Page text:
The study shows that meat packers and retailers can play a key role in creating incentives for water-saving livestock production with labels that appeal to consumer values, White said.

White and Brady found that by paying 10 percent more for environmentally labeled meat products, consumers could bring about huge water savings in livestock production. In 2013, the U.S. produced 26 billion pounds of beef. Based on this number, White estimated that 76 to 129 billion gallons of water could be saved annually.

On the upper end, this equals the water used annually by 3.5 million people, roughly the population of the greater Seattle metropolitan area.

White, a postdoctoral scholar with the National Animal Nutrition Program, conducted the research as part of her doctoral studies in the Department of Animal Sciences at WSU.

Single vs. multiple label claims

“It is difficult to tease out a product’s true environmental impact from currently available labels,” said White. “Consumers may believe a label represents an environmental, health or animal welfare benefit but it’s difficult for them to really know.”

White and Brady were able to distinguish and compare consumers’ willingness to pay for meat products with labels that reflect a single attribute of reducing environmental impact and labels that represent a suite of attributes. Among the purely environmental labels, they evaluated different price premiums to find the sweet spot — where the lowest premium that consumers found palatable would also cover the costs to the producer of reducing water use.

The study also demonstrated that moderate price premiums for all cuts of meat that are acceptable to the average consumer will have a greater impact on water conservation than high premiums for a few niche products.

Growing greener grass

White explained that cow/calf operations represent an opportunity to significantly reduce water use in beef production. Feeding pregnant cows and suckling calves typically requires pasture or rangeland and represents a substantial maintenance cost. Yet, in the U.S., intensive, more efficient pasture management is not what it could be, White said.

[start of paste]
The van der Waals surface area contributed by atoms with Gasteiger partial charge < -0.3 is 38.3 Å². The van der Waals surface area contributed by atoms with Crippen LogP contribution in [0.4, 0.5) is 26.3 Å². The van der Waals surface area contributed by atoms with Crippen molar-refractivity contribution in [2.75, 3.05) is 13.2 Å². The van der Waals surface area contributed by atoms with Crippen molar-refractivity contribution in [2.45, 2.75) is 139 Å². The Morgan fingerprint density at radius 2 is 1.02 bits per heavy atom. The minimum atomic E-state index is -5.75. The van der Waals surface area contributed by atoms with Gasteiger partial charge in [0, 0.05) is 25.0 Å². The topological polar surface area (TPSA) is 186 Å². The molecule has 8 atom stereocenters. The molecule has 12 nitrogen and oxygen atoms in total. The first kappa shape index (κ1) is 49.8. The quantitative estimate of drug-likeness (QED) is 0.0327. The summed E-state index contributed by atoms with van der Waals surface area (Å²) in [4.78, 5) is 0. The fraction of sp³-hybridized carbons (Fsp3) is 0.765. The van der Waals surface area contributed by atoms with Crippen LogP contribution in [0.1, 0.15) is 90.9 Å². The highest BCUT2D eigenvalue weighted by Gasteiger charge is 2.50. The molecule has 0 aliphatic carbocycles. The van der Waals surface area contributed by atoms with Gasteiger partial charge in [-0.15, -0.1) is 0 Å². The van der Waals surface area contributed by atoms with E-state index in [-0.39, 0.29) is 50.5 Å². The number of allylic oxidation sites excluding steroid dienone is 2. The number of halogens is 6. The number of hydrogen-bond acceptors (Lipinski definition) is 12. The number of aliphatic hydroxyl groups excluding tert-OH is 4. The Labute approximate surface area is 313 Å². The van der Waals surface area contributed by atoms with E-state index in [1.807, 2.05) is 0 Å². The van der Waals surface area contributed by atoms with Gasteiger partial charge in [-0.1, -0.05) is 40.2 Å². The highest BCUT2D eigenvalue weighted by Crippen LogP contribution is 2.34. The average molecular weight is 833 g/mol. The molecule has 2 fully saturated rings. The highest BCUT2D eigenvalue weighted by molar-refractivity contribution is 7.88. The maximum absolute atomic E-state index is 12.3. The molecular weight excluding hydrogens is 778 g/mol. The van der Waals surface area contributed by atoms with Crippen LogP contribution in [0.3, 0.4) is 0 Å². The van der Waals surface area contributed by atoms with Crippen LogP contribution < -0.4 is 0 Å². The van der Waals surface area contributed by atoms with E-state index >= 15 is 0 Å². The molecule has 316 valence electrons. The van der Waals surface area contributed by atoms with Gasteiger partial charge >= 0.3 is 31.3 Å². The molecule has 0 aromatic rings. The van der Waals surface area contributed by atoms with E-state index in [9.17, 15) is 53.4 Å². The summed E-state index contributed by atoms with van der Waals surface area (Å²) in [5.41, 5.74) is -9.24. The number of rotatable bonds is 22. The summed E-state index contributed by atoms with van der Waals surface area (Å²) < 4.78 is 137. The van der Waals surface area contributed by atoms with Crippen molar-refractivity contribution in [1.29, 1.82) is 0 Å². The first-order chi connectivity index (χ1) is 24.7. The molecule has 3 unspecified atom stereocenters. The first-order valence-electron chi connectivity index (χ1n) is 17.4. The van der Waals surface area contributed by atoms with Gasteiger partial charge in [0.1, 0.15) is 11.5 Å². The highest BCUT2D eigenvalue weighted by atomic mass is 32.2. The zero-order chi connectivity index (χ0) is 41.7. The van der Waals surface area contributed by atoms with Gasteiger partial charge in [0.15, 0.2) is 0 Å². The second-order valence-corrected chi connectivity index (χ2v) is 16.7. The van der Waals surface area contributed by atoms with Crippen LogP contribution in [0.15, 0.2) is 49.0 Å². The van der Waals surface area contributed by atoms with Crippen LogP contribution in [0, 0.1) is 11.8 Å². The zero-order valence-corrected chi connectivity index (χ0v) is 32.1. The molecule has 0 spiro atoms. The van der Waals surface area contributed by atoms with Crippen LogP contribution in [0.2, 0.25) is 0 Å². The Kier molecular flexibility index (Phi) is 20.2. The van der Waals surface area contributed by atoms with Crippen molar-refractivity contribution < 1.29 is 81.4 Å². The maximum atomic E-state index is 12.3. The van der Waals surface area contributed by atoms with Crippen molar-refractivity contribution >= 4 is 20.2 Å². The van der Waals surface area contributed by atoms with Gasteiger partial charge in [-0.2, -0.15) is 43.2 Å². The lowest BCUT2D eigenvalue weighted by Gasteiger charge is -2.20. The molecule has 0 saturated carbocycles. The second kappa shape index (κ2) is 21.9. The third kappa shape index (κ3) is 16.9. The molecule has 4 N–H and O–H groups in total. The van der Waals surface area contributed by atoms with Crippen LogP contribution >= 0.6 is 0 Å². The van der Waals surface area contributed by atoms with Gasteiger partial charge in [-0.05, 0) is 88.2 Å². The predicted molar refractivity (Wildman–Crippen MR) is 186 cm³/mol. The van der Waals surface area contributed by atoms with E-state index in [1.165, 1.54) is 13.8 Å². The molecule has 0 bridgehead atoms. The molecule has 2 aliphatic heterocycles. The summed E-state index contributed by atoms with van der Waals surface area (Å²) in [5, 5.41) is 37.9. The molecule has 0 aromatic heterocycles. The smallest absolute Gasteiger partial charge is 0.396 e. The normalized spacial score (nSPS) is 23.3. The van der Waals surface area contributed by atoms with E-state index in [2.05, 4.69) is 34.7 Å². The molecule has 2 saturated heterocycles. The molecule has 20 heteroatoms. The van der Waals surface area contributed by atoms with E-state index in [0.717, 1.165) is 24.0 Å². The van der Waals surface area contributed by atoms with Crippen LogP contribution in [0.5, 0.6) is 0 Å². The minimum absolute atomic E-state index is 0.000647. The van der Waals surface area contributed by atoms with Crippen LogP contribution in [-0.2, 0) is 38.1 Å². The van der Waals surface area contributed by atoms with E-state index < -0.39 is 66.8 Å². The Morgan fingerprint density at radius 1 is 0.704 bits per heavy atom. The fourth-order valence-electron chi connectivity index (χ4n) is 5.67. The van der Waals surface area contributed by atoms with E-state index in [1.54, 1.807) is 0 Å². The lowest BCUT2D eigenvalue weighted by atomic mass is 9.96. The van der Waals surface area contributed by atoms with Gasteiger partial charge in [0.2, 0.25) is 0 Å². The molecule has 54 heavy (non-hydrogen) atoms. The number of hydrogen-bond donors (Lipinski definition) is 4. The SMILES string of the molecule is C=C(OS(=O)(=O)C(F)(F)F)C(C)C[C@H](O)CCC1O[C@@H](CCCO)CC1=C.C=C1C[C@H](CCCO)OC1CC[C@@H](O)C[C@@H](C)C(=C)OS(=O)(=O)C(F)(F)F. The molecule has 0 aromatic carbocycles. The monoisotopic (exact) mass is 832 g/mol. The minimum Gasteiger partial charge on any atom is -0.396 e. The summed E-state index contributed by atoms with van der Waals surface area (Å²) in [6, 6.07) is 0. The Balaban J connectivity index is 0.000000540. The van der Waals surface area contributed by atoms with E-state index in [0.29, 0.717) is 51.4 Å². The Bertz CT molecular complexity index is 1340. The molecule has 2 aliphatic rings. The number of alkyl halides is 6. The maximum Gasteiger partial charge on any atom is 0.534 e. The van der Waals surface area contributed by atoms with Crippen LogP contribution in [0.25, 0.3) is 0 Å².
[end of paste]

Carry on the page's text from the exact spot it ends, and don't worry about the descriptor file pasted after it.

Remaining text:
Growing grass more efficiently through strategic irrigation, fertilization and grazing strategies can significantly improve yield and save water but adds to producer cost. However, the price premiums associated with environmental labels can offset those costs.

The livestock industry wants to demonstrate improvements in sustainability, White said. To do so, growers need consumer cooperation and willingness to pay a little more for products produced with a reduced environmental impact.

“This study demonstrated that consumers are willing,” White said. “Now we just need to connect the dots to accurately represent a product’s environmental impact in a way that is meaningful, understandable and attractive to consumers.”

Story Source:

The above story is based on materials provided by Washington State University. The original article was written by Sylvia Kantor. Note: Materials may be edited for content and length.

Agriculture and Food News — ScienceDaily

Food labels can reduce livestock environmental impacts, study shows

With global food demand expected to outpace the availability of water by the year 2050, consumers can make a big difference in reducing the water used in livestock production.

“It’s important to know that small changes on the consumer side can help, and in fact may be necessary, to achieve big results in a production system,” said Robin White, lead researcher of a Washington State University study appearing in the journal Food Policy.

White and WSU economist Mike Brady demonstrated that the willingness of consumers to pay a little more for meat products labeled to reflect a single, environmentally friendly production practice, such as water conservation, can add up to real change.

But such single-focus labels don’t yet exist, and labels that are available can be confusing and misleading.

Saving billions of gallons of water

The study shows that meat packers and retailers can play a key role in creating incentives for water-saving livestock production with labels that appeal to consumer values, White said.

White and Brady found that by paying 10 percent more for environmentally labeled meat products, consumers could bring about huge water savings in livestock production. In 2013, the U.S. produced 26 billion pounds of beef. Based on this number, White estimated that 76 to 129 billion gallons of water could be saved annually.

On the upper end, this equals the water used annually by 3.5 million people, roughly the population of the greater Seattle metropolitan area.

White, a postdoctoral scholar with the National Animal Nutrition Program, conducted the research as part of her doctoral studies in the Department of Animal Sciences at WSU.